As the athletes gather for the world’s greatest event, vegans will again be there in force proving what can be done on plants.
Team USA will have Alex Morgan returning for her third Olympics. The 32 year old has astounded many with her rapid return to full health after childbirth and remains arguably the leading player of her generation.
Alex’s achievements are too many to list, and include helping the team to three world cup wins and three Olympic Gold medals. She’s been named FIFA World Player of the Year and US Player of the Year. Others will remember her from fronting PETA campaigns on veganism and companion dogs. Her dog helped her go vegan in 2017, and she says “I adopted a vegan diet, because it didn’t feel fair to have a dog I adore, and yet eat meat all the time.”
As Skateboarding makes its debut as an Olympic sport, it sees one of the great of the sports arrive in Tokyo. Micky Papa has been known as a leader in the sport for years, and the 30 year old Canadian fuels it on a vegan diet. Micky says his main reason is health but that the other reasons are all important too.
Mickey is not the old vegan ‘boarder, as Poland’s Amelia Brodka is representing her country. Skateboarders are known for being ahead of the curve and Amelia says her eating choices have helped her career. She’s been vegan for ten years and also works hard to help women in the sport.
Track events are of course the mainstay of the Olympics and Aussie Morgan Mitchell will be running in her second games. The 800 metre is a multiple national champion and has taken titles over the 400 metres distance and the 4 x 400 m relay.
She’s been vegan since 2012. “My now ex boyfriend had watched a few documentaries and showed me them and said we should go vegan. I dropped everything instantly and did it. It was this weird light bulb moment… I haven’t looked back since.”
Another Australian will be running in the 5000 metres. Izzi Batt-Doyle has her first time at the games after being a force in the sport for a few years. She turned vegan in late 2014 after being put off for a few years, and sticks to her choices no matter whether the choices are poor.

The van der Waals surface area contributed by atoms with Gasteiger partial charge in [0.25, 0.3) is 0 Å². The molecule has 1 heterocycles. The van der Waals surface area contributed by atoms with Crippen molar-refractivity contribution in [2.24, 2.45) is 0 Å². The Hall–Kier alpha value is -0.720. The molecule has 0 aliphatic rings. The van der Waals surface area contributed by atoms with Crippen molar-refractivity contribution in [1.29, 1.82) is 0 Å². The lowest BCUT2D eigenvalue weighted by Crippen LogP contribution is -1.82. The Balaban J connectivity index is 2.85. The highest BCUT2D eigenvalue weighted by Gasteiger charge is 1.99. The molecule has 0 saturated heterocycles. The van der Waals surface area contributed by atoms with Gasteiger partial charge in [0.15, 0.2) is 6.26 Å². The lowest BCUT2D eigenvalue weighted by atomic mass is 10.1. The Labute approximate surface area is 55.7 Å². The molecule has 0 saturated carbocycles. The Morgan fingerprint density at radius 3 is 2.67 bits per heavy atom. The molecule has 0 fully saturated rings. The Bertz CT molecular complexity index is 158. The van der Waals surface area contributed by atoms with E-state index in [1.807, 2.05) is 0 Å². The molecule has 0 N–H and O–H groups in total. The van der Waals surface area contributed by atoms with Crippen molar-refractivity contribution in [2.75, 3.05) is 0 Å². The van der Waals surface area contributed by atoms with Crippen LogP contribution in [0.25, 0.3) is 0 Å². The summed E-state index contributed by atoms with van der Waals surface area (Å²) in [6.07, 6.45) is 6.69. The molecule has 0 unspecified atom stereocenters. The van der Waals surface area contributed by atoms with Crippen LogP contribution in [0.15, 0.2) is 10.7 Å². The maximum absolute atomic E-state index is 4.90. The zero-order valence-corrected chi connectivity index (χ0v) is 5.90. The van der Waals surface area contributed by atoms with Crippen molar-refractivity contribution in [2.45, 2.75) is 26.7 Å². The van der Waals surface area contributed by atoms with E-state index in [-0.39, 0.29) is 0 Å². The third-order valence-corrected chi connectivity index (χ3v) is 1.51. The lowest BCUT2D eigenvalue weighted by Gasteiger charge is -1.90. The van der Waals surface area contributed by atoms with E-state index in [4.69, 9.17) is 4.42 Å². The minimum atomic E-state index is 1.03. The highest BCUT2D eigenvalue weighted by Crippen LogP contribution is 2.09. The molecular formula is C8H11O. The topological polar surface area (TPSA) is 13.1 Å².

Vivian has fenced her way to success, claiming medals for Hong Kong for the first time in the Asian games and taking two World Cups. She’s back to the Olympics this year aiming high. “I saw all the benefits of being vegan, the ethical, the environmental, the social. All these things I could do to help contribute to a better, bigger cause.”
She sprang the decision on her coach who watched her energy levels and decided he was going vegan too! The 27 year old says she recovers better and is stronger.
Few have impacted their sport as much as Diana Taurasi, who is now back for her fifth Olympics! The 39 year old is looking to add her fifth Gold to her amazing range of titles. She’s possibly the greatest of all time in women’s basketball, and recently became the first ever to pass 9000 points in the national league.
She turned vegan in 2012 as she became one of the older players in the sport. “Just staying away from foods that cause a lot of inflammation, fats and sugars that everyone knows are obviously a little counterproductive if you eat large amounts of them.”
Cheavon is likely to be a name we’ll hear more of. The Jamaican born heavyweight boxer now represents Great Britain. He loves to create food that is both healthy and nutritious, and has made a cookery clip with the BBC.
“There’s a myth that being a big athlete you can’t be vegan. I don’t agree because I’m lifting the same numbers. With the power of the plants!”
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